“I notice that all backpacks and coats are in the cubby area. What else can we do to make the area even cleaner?” “Who can help me find a safe way to hold the thermometer?”

Encouraging and Positive

Focus on, and help children to notice what is going well and/or partially correct. Keep it objective and nonjudgmental. Use “I notice…” instead of “I like…” Using positive language inspires and motivates children by conveying your belief in their intentions and ability to be successful.

Teacher Language Examples Child Language Examples
“I noticed that you made a wise choice this morning when you knew just where to go when you needed a new piece of paper.” “I saw [Name] lend a pencil to [Name] when he needed one.”
“You showed kindness when you asked [Name] to join your game.” “You took care of me when I needed help figuring out a hard word.”

Process Oriented

Recognizing behaviors that are partially correct and/or behaviors that show improvement or effort can be a launching pad for new learning.

“The most important piece is to confirm what has been successful (so it will be repeated) and simultaneously assert the learner’s competence so she will have the confidence to consider new learning.” - Peter Johnston, Choice Words

Teacher Language Examples Child Language Examples
“I noticed that you were so careful with your chair and the way you walked and sat down on the rug. You have been working so hard! Show me you remember the last step.” “My turn and talk partner worked hard trying to answer our question today.”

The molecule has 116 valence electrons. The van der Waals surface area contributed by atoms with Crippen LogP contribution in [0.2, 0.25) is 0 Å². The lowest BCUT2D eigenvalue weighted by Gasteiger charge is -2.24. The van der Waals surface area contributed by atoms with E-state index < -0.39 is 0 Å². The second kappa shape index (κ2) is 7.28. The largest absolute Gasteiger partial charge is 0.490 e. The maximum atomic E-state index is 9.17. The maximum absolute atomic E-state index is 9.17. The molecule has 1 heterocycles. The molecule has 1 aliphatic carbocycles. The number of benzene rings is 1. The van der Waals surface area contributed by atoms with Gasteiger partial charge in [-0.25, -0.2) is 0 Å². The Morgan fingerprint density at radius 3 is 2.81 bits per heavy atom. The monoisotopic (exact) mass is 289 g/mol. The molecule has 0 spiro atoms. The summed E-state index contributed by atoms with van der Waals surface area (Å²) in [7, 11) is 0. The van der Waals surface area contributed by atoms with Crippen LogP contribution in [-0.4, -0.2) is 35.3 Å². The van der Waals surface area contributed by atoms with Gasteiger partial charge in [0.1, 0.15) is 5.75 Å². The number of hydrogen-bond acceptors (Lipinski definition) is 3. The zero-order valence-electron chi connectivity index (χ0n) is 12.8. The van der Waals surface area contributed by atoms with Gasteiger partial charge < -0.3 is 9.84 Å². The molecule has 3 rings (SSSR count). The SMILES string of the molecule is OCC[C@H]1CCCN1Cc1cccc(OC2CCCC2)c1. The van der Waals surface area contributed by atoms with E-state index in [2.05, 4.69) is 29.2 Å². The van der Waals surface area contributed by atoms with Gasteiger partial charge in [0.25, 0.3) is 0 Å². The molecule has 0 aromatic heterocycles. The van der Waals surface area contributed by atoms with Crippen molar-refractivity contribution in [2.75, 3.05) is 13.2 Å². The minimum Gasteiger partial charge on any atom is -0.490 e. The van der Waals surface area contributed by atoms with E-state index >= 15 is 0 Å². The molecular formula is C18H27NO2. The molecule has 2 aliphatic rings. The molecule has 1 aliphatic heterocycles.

“I noticed a lot of listening and pausing to think before talking.” “Thank you for helping me when I was stuck on a word.”

Specific and Consistent

Use language that is consistent and explicit. Too many words can confuse and overwhelm children. Be specific about you want children to do. Define abstract terms like “responsible” or “respectful” by naming what behavior looks like. Let children know what you WOULD LIKE them to do, not what you do not want them to do.

Teacher Language Examples Child Language Examples
“I see you remembered to put your book back in the exact basket where you found it. You are taking such great care of our materials.” “Thank you [Name] for pushing my chair in for me when I forgot.”
“Be responsible: put the book back in the bin you found it in.” “We all helped each other with cleanup and we finished faster.”

Planned and Reflected Upon

Knowing and using the most effective language takes thought, practice, reflection, and rehearsal. It shows that you are striving to be proactive rather than reactive to a child’s behavior.

Teacher Language Examples Child Language Examples
“Let’s begin our Class Meeting reflecting on the language we will use with each other when we work in groups this afternoon.” “Can you ask me to help you in a kind and friendly way?”
“I noticed friends giving supportive clues to each other. What are some other things you noticed that made this activity go well?” “We took turns sharing out today.”

Anchor Chart - Take Care of Others

Guidelines for Effective Language

  • Give children information about what they should do instead of telling them what they shouldn’t do.
  • Use words that are child-friendly and developmentally appropriate.